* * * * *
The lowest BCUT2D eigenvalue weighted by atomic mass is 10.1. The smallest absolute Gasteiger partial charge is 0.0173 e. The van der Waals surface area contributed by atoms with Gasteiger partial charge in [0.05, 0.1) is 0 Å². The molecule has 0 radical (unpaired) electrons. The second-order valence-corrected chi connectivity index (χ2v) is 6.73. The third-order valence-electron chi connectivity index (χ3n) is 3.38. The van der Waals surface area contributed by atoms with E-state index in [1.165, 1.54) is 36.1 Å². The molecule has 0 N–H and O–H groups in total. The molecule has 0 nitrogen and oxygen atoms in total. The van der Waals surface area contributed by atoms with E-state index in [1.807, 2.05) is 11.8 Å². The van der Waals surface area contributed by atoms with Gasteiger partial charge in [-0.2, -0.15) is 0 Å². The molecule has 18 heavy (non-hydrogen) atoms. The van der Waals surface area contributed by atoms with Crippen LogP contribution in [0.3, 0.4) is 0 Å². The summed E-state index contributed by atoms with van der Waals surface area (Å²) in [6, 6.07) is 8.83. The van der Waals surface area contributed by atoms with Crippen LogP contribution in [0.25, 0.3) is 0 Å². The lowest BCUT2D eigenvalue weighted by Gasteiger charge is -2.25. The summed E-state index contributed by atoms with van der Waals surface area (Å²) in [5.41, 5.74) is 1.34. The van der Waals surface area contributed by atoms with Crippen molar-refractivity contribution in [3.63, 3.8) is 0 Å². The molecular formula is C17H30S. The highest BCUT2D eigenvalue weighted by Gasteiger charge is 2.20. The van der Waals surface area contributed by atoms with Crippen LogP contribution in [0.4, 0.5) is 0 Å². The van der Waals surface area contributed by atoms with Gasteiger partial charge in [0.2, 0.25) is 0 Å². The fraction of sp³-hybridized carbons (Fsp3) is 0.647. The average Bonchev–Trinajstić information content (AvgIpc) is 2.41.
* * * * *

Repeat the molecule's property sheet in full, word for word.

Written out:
The lowest BCUT2D eigenvalue weighted by atomic mass is 10.1. The smallest absolute Gasteiger partial charge is 0.0173 e. The van der Waals surface area contributed by atoms with Gasteiger partial charge in [0.05, 0.1) is 0 Å². The molecule has 0 radical (unpaired) electrons. The second-order valence-corrected chi connectivity index (χ2v) is 6.73. The third-order valence-electron chi connectivity index (χ3n) is 3.38. The van der Waals surface area contributed by atoms with E-state index in [1.165, 1.54) is 36.1 Å². The molecule has 0 N–H and O–H groups in total. The molecule has 0 nitrogen and oxygen atoms in total. The van der Waals surface area contributed by atoms with E-state index in [1.807, 2.05) is 11.8 Å². The van der Waals surface area contributed by atoms with Gasteiger partial charge in [-0.2, -0.15) is 0 Å². The molecule has 18 heavy (non-hydrogen) atoms. The van der Waals surface area contributed by atoms with Crippen LogP contribution in [0.3, 0.4) is 0 Å². The summed E-state index contributed by atoms with van der Waals surface area (Å²) in [6, 6.07) is 8.83. The van der Waals surface area contributed by atoms with Crippen LogP contribution in [0.25, 0.3) is 0 Å². The lowest BCUT2D eigenvalue weighted by Gasteiger charge is -2.25. The summed E-state index contributed by atoms with van der Waals surface area (Å²) in [5.41, 5.74) is 1.34. The van der Waals surface area contributed by atoms with Crippen molar-refractivity contribution in [3.63, 3.8) is 0 Å². The molecular formula is C17H30S. The highest BCUT2D eigenvalue weighted by Gasteiger charge is 2.20. The van der Waals surface area contributed by atoms with Crippen LogP contribution in [0.4, 0.5) is 0 Å². The van der Waals surface area contributed by atoms with Gasteiger partial charge in [0.2, 0.25) is 0 Å². The fraction of sp³-hybridized carbons (Fsp3) is 0.647. The average Bonchev–Trinajstić information content (AvgIpc) is 2.41.